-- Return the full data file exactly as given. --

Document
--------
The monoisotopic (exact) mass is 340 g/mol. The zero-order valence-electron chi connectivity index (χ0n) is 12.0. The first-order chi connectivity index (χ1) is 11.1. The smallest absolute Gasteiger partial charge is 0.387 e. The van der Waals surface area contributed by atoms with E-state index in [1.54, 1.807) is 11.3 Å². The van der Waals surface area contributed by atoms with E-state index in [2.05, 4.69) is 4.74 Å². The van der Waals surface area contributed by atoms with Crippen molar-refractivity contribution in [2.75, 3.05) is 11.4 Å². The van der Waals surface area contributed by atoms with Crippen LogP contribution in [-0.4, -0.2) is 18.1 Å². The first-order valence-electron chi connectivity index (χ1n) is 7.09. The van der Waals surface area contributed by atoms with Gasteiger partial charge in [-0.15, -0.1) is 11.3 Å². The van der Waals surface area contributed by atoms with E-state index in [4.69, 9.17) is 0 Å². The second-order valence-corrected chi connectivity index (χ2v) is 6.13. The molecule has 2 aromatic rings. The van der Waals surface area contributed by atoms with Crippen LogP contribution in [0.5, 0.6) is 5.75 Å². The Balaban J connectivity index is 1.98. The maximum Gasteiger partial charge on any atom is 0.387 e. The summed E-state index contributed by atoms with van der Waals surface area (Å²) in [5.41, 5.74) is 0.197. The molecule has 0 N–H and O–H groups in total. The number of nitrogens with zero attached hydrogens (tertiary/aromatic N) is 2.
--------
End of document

The monoisotopic (exact) mass is 340 g/mol. The zero-order valence-electron chi connectivity index (χ0n) is 12.0. The first-order chi connectivity index (χ1) is 11.1. The smallest absolute Gasteiger partial charge is 0.387 e. The van der Waals surface area contributed by atoms with E-state index in [1.54, 1.807) is 11.3 Å². The van der Waals surface area contributed by atoms with E-state index in [2.05, 4.69) is 4.74 Å². The van der Waals surface area contributed by atoms with Crippen molar-refractivity contribution in [2.75, 3.05) is 11.4 Å². The van der Waals surface area contributed by atoms with Crippen LogP contribution in [-0.4, -0.2) is 18.1 Å². The first-order valence-electron chi connectivity index (χ1n) is 7.09. The van der Waals surface area contributed by atoms with Gasteiger partial charge in [-0.15, -0.1) is 11.3 Å². The van der Waals surface area contributed by atoms with E-state index in [4.69, 9.17) is 0 Å². The second-order valence-corrected chi connectivity index (χ2v) is 6.13. The molecule has 2 aromatic rings. The van der Waals surface area contributed by atoms with Crippen LogP contribution in [0.5, 0.6) is 5.75 Å². The Balaban J connectivity index is 1.98. The maximum Gasteiger partial charge on any atom is 0.387 e. The summed E-state index contributed by atoms with van der Waals surface area (Å²) in [5.41, 5.74) is 0.197. The molecule has 0 N–H and O–H groups in total. The number of nitrogens with zero attached hydrogens (tertiary/aromatic N) is 2.